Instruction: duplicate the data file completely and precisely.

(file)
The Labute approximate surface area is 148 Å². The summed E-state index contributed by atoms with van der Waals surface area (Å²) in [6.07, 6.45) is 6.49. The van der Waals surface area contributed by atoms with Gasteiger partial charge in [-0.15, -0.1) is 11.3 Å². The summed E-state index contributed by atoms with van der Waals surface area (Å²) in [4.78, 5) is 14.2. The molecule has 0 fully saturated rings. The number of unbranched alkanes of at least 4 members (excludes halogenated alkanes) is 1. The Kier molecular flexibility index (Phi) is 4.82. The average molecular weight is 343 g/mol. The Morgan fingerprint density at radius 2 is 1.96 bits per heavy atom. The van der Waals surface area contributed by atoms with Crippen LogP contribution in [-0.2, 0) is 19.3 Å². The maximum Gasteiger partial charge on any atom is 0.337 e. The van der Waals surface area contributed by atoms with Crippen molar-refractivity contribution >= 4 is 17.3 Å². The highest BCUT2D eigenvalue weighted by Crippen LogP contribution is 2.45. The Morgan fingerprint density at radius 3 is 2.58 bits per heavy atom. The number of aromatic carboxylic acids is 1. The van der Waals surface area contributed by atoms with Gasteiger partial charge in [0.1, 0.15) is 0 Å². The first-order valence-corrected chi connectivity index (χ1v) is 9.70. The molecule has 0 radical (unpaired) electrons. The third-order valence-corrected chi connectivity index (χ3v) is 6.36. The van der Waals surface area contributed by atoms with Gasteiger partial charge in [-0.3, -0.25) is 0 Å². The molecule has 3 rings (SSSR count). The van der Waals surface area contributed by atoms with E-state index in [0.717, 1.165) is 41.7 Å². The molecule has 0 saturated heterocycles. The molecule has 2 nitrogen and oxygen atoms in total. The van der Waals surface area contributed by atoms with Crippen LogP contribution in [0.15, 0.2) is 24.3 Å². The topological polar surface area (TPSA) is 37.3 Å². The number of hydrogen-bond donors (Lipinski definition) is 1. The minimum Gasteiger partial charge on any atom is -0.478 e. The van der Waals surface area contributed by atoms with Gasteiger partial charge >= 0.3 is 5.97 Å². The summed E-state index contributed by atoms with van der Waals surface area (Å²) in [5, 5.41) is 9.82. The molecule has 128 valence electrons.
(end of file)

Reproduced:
The Labute approximate surface area is 148 Å². The summed E-state index contributed by atoms with van der Waals surface area (Å²) in [6.07, 6.45) is 6.49. The van der Waals surface area contributed by atoms with Gasteiger partial charge in [-0.15, -0.1) is 11.3 Å². The summed E-state index contributed by atoms with van der Waals surface area (Å²) in [4.78, 5) is 14.2. The molecule has 0 fully saturated rings. The number of unbranched alkanes of at least 4 members (excludes halogenated alkanes) is 1. The Kier molecular flexibility index (Phi) is 4.82. The average molecular weight is 343 g/mol. The Morgan fingerprint density at radius 2 is 1.96 bits per heavy atom. The van der Waals surface area contributed by atoms with Crippen LogP contribution in [-0.2, 0) is 19.3 Å². The maximum Gasteiger partial charge on any atom is 0.337 e. The van der Waals surface area contributed by atoms with Crippen molar-refractivity contribution >= 4 is 17.3 Å². The highest BCUT2D eigenvalue weighted by Crippen LogP contribution is 2.45. The Morgan fingerprint density at radius 3 is 2.58 bits per heavy atom. The number of aromatic carboxylic acids is 1. The van der Waals surface area contributed by atoms with Gasteiger partial charge in [0.1, 0.15) is 0 Å². The first-order valence-corrected chi connectivity index (χ1v) is 9.70. The molecule has 0 radical (unpaired) electrons. The third-order valence-corrected chi connectivity index (χ3v) is 6.36. The van der Waals surface area contributed by atoms with Gasteiger partial charge in [-0.3, -0.25) is 0 Å². The molecule has 3 rings (SSSR count). The van der Waals surface area contributed by atoms with E-state index in [0.717, 1.165) is 41.7 Å². The molecule has 0 saturated heterocycles. The molecule has 2 nitrogen and oxygen atoms in total. The van der Waals surface area contributed by atoms with Crippen LogP contribution in [0.15, 0.2) is 24.3 Å². The topological polar surface area (TPSA) is 37.3 Å². The number of hydrogen-bond donors (Lipinski definition) is 1. The minimum Gasteiger partial charge on any atom is -0.478 e. The van der Waals surface area contributed by atoms with Gasteiger partial charge >= 0.3 is 5.97 Å². The summed E-state index contributed by atoms with van der Waals surface area (Å²) in [5, 5.41) is 9.82. The molecule has 128 valence electrons.